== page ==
Principles of railroad property taxation with particular application to the state of Washington
Mayo, Robert Porter
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The constant increase in the magnitude of American governmental expenditures because of the increased demand on thepart of the public for enlargement of the protective, developmental, and commercial functions, in all likelihood will be aecompanied by a continued upward trend of the nation's tax payments. Although the general property tax is not relatively as important today in the state and local fiscal systems as it was before 1930, it is nevertheless still the bulwark of state and local taxation. The owners of railroad property, as well as the owners of other property, must bear their share of this increased cost of government. It is logical, therefore, that coincident with the need for more revenue there has arisen a demand for a more equitable distribution of the tax burden--in short, a demand for "scientific taxation". Taxation can not be called an exact science, yet most of its problems are susceptlisle of more or less scientific analysis.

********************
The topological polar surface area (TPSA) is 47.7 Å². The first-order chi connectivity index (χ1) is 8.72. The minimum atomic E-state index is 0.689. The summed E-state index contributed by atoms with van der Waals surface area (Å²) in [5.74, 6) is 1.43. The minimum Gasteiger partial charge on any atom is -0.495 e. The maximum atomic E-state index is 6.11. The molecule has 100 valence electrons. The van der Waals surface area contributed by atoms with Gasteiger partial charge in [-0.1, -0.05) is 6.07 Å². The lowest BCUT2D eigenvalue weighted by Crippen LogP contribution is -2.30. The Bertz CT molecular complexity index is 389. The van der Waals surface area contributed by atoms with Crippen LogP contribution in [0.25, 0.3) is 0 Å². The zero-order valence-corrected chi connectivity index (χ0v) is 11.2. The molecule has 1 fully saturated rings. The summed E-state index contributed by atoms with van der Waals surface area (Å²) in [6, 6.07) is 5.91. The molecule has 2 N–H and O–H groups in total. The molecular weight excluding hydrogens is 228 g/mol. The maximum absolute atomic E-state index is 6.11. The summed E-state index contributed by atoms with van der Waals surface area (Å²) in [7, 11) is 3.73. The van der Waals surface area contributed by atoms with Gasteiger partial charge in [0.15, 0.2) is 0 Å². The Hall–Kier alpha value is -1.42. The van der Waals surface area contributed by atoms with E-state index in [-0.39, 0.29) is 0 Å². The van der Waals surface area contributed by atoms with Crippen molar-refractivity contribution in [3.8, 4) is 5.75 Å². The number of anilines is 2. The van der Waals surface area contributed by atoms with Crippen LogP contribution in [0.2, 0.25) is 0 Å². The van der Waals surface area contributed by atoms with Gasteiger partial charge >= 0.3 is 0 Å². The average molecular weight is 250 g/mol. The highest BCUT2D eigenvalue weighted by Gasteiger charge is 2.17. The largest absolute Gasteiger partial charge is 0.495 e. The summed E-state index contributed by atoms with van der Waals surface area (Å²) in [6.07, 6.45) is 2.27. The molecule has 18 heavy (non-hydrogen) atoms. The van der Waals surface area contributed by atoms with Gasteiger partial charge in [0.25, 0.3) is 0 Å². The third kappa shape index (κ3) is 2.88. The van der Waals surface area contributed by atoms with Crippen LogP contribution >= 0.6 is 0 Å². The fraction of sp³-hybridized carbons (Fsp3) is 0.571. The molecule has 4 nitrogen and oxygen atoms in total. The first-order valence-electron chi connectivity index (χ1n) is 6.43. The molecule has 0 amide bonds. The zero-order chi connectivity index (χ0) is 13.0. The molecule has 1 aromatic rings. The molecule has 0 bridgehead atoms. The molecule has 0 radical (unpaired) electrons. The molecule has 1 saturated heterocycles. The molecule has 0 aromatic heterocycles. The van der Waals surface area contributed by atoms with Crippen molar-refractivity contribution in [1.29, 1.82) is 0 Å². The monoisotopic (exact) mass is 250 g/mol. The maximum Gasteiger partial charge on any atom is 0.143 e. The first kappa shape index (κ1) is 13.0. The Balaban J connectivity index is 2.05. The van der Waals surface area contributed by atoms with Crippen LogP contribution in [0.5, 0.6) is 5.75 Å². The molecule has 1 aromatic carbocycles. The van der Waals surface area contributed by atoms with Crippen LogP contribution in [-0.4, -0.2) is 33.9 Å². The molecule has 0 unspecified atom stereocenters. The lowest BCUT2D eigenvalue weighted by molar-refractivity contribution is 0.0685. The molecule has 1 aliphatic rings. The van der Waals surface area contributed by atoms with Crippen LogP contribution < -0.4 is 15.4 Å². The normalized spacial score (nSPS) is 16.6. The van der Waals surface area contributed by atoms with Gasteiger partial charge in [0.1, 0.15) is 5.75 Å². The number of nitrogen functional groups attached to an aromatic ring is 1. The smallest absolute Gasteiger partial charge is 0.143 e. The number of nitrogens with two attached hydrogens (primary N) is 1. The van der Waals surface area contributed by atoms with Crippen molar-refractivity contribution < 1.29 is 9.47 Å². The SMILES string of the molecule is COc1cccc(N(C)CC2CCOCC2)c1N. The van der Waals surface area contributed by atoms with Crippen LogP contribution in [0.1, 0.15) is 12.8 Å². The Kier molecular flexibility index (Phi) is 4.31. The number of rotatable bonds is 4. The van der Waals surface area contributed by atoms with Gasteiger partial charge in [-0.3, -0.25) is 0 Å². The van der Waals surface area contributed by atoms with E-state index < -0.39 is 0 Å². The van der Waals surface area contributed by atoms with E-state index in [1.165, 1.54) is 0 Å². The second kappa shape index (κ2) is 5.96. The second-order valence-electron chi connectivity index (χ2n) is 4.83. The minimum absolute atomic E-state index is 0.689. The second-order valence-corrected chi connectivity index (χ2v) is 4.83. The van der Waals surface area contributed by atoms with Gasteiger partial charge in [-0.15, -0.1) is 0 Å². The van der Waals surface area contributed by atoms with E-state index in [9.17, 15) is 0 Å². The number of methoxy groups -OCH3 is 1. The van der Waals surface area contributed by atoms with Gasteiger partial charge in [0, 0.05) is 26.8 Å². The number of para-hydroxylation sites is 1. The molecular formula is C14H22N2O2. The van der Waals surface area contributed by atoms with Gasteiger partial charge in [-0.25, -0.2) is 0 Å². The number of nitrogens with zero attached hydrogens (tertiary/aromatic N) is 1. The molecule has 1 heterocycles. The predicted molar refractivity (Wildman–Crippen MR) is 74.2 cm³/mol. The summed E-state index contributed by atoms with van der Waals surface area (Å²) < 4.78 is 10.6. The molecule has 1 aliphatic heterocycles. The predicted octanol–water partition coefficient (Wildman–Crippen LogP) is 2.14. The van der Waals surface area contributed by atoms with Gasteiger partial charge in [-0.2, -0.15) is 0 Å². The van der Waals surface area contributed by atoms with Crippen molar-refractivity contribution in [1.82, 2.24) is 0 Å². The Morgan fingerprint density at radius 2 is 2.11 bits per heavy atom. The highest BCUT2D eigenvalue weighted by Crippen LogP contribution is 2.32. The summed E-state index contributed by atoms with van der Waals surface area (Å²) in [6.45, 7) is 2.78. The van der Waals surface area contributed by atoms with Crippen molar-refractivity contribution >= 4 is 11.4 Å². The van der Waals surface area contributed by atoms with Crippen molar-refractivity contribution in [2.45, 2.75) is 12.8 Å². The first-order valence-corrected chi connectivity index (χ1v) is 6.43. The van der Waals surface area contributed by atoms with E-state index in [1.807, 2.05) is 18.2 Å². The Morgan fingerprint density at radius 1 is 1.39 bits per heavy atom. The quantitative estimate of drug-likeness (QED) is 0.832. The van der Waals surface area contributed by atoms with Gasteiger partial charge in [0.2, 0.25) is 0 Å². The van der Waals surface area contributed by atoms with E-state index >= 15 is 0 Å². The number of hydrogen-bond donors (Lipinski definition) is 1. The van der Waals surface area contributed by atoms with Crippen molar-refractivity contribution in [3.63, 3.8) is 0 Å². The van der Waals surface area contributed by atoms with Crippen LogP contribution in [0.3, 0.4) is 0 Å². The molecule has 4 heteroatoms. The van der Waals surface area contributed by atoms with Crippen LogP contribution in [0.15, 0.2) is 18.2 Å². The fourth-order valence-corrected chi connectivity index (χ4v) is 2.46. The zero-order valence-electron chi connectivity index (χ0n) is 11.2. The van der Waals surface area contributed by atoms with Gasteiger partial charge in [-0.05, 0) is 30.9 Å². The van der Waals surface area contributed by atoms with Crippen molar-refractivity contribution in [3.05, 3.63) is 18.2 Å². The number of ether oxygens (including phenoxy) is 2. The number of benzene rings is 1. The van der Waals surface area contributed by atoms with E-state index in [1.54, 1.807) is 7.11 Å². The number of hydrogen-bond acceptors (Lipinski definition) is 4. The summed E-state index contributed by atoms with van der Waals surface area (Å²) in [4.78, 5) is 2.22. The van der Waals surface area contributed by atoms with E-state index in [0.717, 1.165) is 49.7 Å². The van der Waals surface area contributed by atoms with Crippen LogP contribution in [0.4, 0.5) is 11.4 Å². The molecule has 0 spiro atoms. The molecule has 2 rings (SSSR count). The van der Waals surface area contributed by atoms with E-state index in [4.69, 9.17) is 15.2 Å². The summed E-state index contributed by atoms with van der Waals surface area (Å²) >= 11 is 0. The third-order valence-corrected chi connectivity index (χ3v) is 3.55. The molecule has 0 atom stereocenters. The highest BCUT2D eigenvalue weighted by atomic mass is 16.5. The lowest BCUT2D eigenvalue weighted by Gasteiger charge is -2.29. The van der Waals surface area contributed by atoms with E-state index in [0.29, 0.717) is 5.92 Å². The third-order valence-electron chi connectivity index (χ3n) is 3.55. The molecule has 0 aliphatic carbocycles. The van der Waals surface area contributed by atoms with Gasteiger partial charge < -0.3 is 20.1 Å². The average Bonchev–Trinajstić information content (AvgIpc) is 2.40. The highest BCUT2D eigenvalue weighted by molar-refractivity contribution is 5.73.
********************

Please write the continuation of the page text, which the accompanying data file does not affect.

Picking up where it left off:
- Business administration